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Section 342 in The Indian Penal Code
Section 376 in The Indian Penal Code
Section 392 in The Indian Penal Code
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Supreme Court of India
Lalliram & Anr vs State Of M.P on 15 September, 2008
Author: . A Pasayat
Bench: Arijit Pasayat, Mukundakam Sharma
                                                  REPORTABLE


                IN THE SUPREME COURT OF INDIA

            CRIMINAL APPELLATE JURISDICTION

                CRIMINAL APPEAL NO. 791 OF 2006



Lalliram and Anr.                             ..Appellants


                            Versus


State of M.P.                                 ..Respondent



                        JUDGMENT

Dr. ARIJIT PASAYAT, J.

1. Challenge in this appeal is to the judgment of a Division Bench of the Madhya Pradesh High Court, Gwalior Bench, upsetting the acquittal as recorded by learned Additional Sessions Judge, Ashok Nagar, in Sessions Trial No.12/86. Three accused persons namely the present appellants and one Chaturbhuj faced trial for alleged commission of offence punishable under Sections 376, 392, 342 and 506 of the Indian Penal Code, 1860 (in short the `IPC'). The trial Court directed acquittal of all the three accused persons. In appeal filed by the State under Section 378 of the Code of Criminal Procedure, 1973 (in short the `Code') the order of acquittal was set aside and accused persons were found guilty of offence punishable under Sections 342 and 376 of IPC. But it upheld the acquittal for offence relatable to Section 392 and 506 (II) IPC. The appellants were sentenced to undergo seven years and six months custodial sentence and fine with default stipulation for offences relatable to Sections 376 and 342 IPC.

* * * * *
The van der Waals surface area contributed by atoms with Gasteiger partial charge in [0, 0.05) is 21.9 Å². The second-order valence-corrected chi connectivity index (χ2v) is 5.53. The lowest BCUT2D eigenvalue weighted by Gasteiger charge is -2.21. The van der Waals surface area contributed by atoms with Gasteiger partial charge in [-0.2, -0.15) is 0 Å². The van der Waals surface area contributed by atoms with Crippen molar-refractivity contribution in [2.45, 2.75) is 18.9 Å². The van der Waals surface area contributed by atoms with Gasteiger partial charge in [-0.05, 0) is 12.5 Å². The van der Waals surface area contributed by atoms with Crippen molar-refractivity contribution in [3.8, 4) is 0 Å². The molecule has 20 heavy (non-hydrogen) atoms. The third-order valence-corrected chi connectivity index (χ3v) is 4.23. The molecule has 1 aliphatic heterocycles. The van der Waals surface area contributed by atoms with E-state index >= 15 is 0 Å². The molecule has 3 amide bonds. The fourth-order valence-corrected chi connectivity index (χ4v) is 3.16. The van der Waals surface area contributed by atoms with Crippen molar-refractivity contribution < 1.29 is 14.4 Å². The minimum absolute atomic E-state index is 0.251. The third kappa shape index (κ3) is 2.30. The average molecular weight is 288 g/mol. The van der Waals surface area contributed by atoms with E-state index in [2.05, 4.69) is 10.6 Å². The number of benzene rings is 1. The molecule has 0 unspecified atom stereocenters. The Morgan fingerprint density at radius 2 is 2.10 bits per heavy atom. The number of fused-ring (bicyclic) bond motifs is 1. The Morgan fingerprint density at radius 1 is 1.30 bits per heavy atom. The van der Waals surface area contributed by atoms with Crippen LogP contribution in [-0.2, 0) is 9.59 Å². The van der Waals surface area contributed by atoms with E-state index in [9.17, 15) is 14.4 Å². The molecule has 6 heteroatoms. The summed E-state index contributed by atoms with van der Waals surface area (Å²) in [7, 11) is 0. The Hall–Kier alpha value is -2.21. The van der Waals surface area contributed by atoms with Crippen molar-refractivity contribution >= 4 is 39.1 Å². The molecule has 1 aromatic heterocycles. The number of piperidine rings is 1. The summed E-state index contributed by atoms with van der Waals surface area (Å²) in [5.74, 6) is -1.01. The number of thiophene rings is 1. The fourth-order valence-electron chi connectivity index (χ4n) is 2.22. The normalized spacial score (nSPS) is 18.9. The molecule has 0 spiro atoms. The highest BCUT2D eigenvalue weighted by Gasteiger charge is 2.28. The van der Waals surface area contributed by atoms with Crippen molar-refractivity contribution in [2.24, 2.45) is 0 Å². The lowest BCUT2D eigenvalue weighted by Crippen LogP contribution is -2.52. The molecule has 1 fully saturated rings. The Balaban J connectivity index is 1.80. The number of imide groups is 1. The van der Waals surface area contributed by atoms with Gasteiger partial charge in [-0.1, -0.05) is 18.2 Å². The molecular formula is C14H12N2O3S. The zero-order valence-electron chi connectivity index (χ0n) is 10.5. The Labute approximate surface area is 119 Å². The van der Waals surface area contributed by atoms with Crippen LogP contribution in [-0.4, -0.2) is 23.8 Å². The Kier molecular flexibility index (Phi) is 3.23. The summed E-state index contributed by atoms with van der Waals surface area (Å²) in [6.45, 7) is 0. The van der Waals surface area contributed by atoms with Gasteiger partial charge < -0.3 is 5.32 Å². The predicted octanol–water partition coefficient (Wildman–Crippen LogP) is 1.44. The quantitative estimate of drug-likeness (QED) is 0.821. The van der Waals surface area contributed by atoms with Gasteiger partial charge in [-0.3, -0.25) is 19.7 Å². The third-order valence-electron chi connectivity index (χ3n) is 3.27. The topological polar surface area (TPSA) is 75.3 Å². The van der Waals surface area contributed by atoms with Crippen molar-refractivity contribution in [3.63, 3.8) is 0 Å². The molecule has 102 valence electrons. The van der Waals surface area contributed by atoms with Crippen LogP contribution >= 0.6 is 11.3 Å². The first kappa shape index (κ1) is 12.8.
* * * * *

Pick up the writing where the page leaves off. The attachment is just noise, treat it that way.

2. Prosecution version which led to the trial of the accused persons is as follows:

On 23.9.1985 in the evening prosecutrix alongwith her husband Dayaram went to Khajuria. On the way near the field of Mangal, appellants met them and started to abuse prosecutrix. Appellants also started beating husband of 2 prosecutrix and took the prosecutrix near the well of Kamal Singh where accused Pooran Singh and Lalliram talked to Chaturbhuj. Dayaram was locked in a room. Then appellants took away the prosecutrix to the upper room of the house and committed rape repeatedly in the night. In the next morning they released prosecutrix and warned her not to report to anybody. Then she brought Dayaram from the room and at that time Latura, Gyarasa, Bharo Singh, Kamal Singh and Harihar reached there. They were informed about the incident. Appellants also snatched a bag from the prosecutrix containing Rs.25/- and identity card of Dayaram. Prosecutrix lodged the report in Police Station Madhogarh out post which is Ex.P1. Investigation was undertaken. Spot map was prepared which is Ex.P2. Prosecutrix was sent for medical examination vide Ex.P6 and she was examined by the lady doctor, Smt. C.P. Jain (PW-11) twice, first time on 25.9.1985 and then on 5.10.1985. Ex.P6 is the report pertaining to medical examination dated 25.9.1985. As per report Ex.P6 she gave opinion that no definite opinion can be given about rape. In the report it was stated that no external injuries were found 3 on her body. The trial Court found that the evidence of Latura (PW-3) who is father of PW-2, Bharosa (PW-4) and Puliabai (PW-5) was inconsistent and the defence witness Maya probabilised the defence taken by the trial Court. Doctor also categorically stated that she was not pregnant on the alleged date of occurrence.